Ex-Shin Bet Director: What Would We Do With Gaza, Anyway?
Former Israel Security Agency (ISA or Shin Bet) director Yuval Diskin on Wednesday slammed right wing government ministers who seek to punish Hamas for its kidnapping and murder of Israeli teens Eyal Yifrah (19), Naftali Frenkel (16), and Gilad Sha'ar (16).
In a Facebook posting, Diskin wrote that those behind these ideas include ministers like “Naftali Bennett (who has no problem killing Arabs), Uri Ariel (who wants to build new settlements), and Avigdor Liberman (another 'security hawk,' author of the 'transfer' plan for Israeli Arabs). They have all sorts of 'professional advice' for us in response to the horrible murders.”
“It would be a big mistake to enter into a 'major campaign' as they have advocated recently, including reconquering Gaza or bringing down the Palestinian Authority, or building new settlements,” wrote Diskin.
The ex-Shin Bet head continued "we could reconquer Gaza, but what then? We could destroy the PA, but what would replace it? Should we bring back the military government in Area A? And if we build new settlements we will just bring forward the sanctions that are inevitably going to be imposed on us. Each of these ideas will harm us much more than they will help us."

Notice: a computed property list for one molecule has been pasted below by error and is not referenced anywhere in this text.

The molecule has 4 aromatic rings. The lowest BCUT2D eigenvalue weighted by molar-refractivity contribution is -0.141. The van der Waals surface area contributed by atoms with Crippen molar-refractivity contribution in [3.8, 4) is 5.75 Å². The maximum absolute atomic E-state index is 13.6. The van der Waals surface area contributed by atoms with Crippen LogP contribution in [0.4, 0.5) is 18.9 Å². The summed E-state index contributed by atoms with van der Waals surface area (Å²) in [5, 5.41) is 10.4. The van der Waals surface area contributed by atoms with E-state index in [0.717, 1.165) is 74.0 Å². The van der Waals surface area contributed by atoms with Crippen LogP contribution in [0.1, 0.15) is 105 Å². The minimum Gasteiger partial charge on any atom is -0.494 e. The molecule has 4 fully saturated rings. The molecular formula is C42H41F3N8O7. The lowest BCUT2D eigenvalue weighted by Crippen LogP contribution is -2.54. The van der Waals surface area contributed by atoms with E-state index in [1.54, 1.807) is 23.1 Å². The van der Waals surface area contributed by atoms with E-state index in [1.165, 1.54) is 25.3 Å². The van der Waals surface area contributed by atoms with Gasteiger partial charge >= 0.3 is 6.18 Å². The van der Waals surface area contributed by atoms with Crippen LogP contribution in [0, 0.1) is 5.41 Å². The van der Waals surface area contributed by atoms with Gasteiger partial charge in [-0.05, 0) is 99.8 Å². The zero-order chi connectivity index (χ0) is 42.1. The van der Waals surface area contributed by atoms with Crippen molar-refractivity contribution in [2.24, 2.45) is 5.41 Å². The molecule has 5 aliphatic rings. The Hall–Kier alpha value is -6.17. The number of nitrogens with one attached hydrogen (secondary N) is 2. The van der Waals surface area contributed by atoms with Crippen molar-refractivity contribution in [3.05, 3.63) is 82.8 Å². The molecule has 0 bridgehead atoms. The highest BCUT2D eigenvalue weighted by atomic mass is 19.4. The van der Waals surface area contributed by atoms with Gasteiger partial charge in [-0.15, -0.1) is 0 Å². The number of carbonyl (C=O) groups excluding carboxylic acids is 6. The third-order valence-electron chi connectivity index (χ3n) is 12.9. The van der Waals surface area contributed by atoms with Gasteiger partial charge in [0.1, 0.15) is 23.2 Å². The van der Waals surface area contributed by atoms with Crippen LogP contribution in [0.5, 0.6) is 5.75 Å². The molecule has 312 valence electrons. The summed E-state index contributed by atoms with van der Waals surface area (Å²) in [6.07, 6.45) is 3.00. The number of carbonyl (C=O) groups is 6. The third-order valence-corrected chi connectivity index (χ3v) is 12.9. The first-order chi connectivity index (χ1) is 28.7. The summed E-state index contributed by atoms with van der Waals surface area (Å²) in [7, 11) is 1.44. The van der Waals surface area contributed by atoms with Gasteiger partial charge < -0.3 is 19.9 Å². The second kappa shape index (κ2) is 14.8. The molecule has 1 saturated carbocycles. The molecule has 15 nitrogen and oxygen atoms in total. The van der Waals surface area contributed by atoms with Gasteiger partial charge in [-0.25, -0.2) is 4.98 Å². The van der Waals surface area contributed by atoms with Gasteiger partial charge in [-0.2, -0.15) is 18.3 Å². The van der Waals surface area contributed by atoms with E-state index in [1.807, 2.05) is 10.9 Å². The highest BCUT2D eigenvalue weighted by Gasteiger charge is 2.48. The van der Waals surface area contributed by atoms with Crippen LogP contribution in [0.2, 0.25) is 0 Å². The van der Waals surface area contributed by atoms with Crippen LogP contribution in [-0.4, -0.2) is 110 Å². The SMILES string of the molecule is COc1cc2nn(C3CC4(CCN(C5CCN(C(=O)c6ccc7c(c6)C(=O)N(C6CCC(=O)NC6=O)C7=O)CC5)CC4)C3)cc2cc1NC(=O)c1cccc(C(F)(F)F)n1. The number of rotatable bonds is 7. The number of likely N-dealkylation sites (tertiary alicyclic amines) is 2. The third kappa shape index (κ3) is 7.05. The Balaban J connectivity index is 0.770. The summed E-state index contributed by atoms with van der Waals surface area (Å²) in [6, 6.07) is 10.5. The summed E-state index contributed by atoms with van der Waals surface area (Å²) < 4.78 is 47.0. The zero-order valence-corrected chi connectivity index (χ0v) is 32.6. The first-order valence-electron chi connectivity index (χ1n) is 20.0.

What Israel should do, he claimed, is continue pursuing the teens' murderers and dismantle Hamas' infrastructure. In addition, he said, Israel needs to reconsider its policies on releasing terrorists which, Diskin wrote, “is an incentive for them to carry out terror attacks.”
The only real solution, Diskin added, is to revive peace talks with the PA – immediately, if not sooner: “the two state solution, with the cooperation of Egypt and Jordan, is the only solution. Such a solution, I am positive, will reinforce Israel's security.”
Diskin added that he believed the government was still capable of carrying out such a deal, “despite the presence of the Bennetts and Libermans. I have a feeling that much of the tough talk they have been espousing is for the benefit of their voters, but the government itself is much calmer. But the government has shown that it can be swayed, so anything can happen."